Yes, we can have it all
So where should these solar installations be developed? Minnesota ranks as the 12th largest state in the nation, with 83,574 square miles of land area. An analysis of the existing land use in the state reveals that most of the state is covered by cultivated crops or deciduous forests. Indeed, 37 percent of the state is used for agriculture for such crops as corn, soybeans, vegetables, in addition to perennial woody crops that include orchards and vineyards. It also includes “all land being actively tilled.”
Agricultural land is the most obvious option for solar because it is naturally wide open space, flat, with few trees, all of which maximizes the ability to capture the sun’s rays. Also, there is usually good access to the transmission system in farming areas.
According to the USDA National Agricultural Statistics Service, Minnesota has 25.5 million acres of farmland, which is equivalent to 39,870.28 square miles. If we used only farmland to reach Minnesota’s 10 percent solar energy goal, that would require only 0.2 percent of the 25.5 million acres used for farming crops. To reach the 70 percent level referenced in the SPA report, only 0.86 percent of farmland would be needed.
Using farmland for purposes other than growing crops isn’t new. For comparative purposes, consider the fact that Minnesota also has over 1 million acres enrolled in the Conservation Reserve Program (CRP), which allows farmers to take their land out of production for a period of time for conservation purposes. That’s over 1,600 square miles that aren’t being farmed. We could accomplish our 10 percent goal for solar using only 5.6% of the land area that is enrolled in the state’s Conservation Reserve Program, or about 20 percent of CRP-designated land to reach the 70 percent target.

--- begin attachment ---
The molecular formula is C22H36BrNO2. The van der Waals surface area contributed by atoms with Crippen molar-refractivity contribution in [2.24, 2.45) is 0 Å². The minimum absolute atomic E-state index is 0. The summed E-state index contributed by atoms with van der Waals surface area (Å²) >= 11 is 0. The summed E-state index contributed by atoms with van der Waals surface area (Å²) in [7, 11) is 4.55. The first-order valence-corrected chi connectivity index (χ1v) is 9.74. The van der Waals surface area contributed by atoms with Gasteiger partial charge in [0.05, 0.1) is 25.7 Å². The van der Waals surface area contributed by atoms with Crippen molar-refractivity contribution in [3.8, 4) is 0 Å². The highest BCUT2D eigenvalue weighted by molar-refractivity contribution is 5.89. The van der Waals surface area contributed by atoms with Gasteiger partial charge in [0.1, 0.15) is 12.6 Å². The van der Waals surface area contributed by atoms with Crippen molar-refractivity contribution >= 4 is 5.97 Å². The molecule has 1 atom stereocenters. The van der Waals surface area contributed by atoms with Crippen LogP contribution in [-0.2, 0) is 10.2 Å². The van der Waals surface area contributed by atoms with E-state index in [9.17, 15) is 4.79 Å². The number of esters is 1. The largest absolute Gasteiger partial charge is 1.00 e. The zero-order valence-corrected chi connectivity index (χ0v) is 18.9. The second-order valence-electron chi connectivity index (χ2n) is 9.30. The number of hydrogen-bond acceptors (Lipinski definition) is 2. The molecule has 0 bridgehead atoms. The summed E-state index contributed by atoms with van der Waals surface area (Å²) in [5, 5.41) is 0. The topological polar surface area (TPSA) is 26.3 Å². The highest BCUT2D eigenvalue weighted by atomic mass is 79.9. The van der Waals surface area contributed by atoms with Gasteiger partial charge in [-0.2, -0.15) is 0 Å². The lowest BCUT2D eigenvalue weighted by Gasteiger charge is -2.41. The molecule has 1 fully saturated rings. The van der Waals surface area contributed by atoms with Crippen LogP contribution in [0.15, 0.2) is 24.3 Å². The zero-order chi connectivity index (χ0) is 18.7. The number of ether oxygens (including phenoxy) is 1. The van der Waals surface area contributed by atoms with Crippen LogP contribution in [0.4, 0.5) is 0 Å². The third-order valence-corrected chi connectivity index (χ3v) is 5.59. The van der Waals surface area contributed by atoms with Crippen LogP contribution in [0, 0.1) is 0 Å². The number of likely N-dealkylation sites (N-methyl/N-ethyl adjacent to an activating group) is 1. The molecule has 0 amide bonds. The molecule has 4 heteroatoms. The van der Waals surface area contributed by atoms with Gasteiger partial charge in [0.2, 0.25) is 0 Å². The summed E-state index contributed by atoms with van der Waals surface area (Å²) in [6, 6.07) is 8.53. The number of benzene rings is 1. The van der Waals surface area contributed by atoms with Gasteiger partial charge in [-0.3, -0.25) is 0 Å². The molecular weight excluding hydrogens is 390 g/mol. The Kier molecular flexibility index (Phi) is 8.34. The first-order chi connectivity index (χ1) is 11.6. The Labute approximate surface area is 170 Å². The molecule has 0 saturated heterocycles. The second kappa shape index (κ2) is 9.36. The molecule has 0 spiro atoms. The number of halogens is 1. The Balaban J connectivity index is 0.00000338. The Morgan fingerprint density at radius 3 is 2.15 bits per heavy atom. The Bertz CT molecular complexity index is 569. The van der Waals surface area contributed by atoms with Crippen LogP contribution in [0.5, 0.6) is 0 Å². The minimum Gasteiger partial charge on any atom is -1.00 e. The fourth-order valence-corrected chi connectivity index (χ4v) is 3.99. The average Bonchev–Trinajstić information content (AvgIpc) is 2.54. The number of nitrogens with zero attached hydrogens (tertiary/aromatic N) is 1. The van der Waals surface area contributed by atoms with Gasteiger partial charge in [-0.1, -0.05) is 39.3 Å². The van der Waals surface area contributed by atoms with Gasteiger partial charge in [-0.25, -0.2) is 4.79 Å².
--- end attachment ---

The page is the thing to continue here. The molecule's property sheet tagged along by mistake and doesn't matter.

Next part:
But what about “prime farmland?” About 16.7 million acres are considered “prime farmland” in Minnesota. If 22 gigawatts of solar – enough to meet our 70 percent goal, requiring 220,000 acres – were to be sited exclusively on prime farmland, it would still only use 1.32 percent of the land considered “prime.”
Doing more with less
As we continue to analyze how land is used and are sensitive to ensuring there is enough prime and other farmland available to meet our food needs, it is interesting to note that according to the Agricultural Census Data, the number of acres used for agriculture in Minnesota has declined seven percent between 1997 and 2017, yet yields are on the rise.